Hold Back The Night

Photo by Matt Palmer on Unsplash

A chill wind howled through the trees. Raindrops dripped down the nape of Cavendish’s neck, even if he could not quite see them splashing off the brim of his hat in front of his eye line. He scratched his beard and narrowed his dark eyes, searching for some kind of landmark in the gloom to mark where they were.

Something spooked the horses. The men, too — the most redoubtable bunch that the town could offer — were nervous. Any light was non-existent, but Cavendish could feel their uneasiness. The feeling had transmitted itself from the men to their steeds. He worried the jittery horses would bolt at any moment.

“OK, men,” he shouted above the hissing rainfall and howling wind. “Light up.”

His men lit torches, which illuminated the gloom in the uncertain, flickering light.

“No-one knows what lies beyond these woods. I must be honest. I cannot promise we will live through this trial,” said Cavendish.

Hardly inspiring words, but Cavendish was no wordsmith. He never thought he was the man to lead the group. But someone had to. They had picked the stoutest men from the town, of course — but some were barely men. Mere boys. And in the flickering torchlight, he could see the pale, scared faces that they were desperately trying to hide from each other.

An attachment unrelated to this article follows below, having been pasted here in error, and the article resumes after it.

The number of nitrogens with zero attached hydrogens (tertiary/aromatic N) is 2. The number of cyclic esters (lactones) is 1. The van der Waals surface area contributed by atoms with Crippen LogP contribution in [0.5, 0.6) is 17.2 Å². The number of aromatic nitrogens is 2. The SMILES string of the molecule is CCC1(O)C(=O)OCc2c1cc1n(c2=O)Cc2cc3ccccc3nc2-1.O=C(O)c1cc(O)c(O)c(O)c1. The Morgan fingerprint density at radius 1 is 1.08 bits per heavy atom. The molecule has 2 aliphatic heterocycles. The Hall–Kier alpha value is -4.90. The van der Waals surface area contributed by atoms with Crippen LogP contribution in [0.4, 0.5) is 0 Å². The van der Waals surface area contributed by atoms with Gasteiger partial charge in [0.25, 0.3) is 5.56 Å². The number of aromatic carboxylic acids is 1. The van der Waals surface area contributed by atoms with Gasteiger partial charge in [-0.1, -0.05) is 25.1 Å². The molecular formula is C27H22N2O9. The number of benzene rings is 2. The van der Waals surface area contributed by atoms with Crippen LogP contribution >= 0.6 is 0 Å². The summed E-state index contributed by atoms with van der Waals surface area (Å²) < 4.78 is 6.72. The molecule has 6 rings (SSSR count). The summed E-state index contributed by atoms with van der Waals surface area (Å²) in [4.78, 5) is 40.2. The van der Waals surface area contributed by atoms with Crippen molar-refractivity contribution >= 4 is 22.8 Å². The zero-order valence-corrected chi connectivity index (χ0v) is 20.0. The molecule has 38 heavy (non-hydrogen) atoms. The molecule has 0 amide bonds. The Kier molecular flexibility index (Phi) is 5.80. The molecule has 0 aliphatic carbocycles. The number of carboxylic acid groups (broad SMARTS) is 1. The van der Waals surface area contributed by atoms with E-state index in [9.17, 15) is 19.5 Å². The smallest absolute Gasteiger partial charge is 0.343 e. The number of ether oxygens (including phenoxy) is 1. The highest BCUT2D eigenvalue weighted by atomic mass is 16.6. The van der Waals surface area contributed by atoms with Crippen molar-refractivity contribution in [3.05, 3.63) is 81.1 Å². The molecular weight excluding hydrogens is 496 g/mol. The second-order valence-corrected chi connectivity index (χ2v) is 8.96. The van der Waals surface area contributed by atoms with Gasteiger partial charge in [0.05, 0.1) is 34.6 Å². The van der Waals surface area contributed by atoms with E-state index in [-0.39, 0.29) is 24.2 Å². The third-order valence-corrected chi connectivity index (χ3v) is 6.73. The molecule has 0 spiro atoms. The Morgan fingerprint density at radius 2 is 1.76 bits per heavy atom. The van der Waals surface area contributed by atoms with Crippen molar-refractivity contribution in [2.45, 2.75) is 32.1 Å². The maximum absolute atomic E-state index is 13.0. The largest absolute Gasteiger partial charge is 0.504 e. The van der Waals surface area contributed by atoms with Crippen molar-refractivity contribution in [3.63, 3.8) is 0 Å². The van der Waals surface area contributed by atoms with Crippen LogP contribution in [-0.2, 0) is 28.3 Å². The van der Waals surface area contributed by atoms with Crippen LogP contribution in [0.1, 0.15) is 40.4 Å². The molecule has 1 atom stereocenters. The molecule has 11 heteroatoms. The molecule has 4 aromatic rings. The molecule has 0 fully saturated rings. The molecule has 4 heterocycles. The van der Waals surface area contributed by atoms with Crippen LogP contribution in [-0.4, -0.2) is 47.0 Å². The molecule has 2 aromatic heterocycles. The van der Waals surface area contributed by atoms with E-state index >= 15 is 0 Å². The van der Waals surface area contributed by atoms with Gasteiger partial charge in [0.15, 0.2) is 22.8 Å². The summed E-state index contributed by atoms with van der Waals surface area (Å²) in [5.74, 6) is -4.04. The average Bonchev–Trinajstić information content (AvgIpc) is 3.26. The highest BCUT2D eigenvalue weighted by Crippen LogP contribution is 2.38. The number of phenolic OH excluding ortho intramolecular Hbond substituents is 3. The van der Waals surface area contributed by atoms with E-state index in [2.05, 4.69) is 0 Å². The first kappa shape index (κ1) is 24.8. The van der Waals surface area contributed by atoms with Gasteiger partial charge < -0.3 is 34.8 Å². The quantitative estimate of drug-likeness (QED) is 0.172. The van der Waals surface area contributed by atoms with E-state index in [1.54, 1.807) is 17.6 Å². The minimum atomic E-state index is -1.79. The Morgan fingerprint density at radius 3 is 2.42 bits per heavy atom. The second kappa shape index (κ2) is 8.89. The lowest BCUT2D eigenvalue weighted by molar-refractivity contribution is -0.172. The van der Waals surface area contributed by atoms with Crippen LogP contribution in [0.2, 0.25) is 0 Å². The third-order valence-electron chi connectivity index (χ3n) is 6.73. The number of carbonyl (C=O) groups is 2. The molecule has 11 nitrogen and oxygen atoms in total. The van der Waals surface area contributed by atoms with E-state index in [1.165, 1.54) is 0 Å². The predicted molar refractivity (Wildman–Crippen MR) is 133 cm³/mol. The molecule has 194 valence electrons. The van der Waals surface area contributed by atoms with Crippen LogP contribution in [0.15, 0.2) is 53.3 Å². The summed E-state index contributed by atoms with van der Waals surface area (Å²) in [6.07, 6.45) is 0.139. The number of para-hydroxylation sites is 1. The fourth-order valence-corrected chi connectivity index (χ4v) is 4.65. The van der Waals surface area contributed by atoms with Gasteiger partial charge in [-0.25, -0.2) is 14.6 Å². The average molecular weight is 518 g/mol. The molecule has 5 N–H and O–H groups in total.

No-one spoke. Cavendish nodded, and the group moved their whinnying charges through the path in the forest.

Cavendish had heard the swirling stories around town. Everyone in the group had. Even the most stoic and flint-hearted among them had reason to be fearful as their horses trod carefully on the uneven, rain-soaked forest floor. Though they may not have believed the more far-fetched rumours, everyone knew something was happening in the town. After all, children don’t just disappear.

As the trees grew sparser, Cavendish and company could make out the dim outline of the cabin in a clearing ahead. As they approached it, the front door opened. From inside came a surprisingly warm orange glow. Cavendish could glimpse the outline of a hooded figure, tall and lean as a knife, but once the door closed the cabin’s porch was washed in the same dim darkness as everything else. The horses spotted the figure, too, and pulled at their reigns to try desperately to turn back.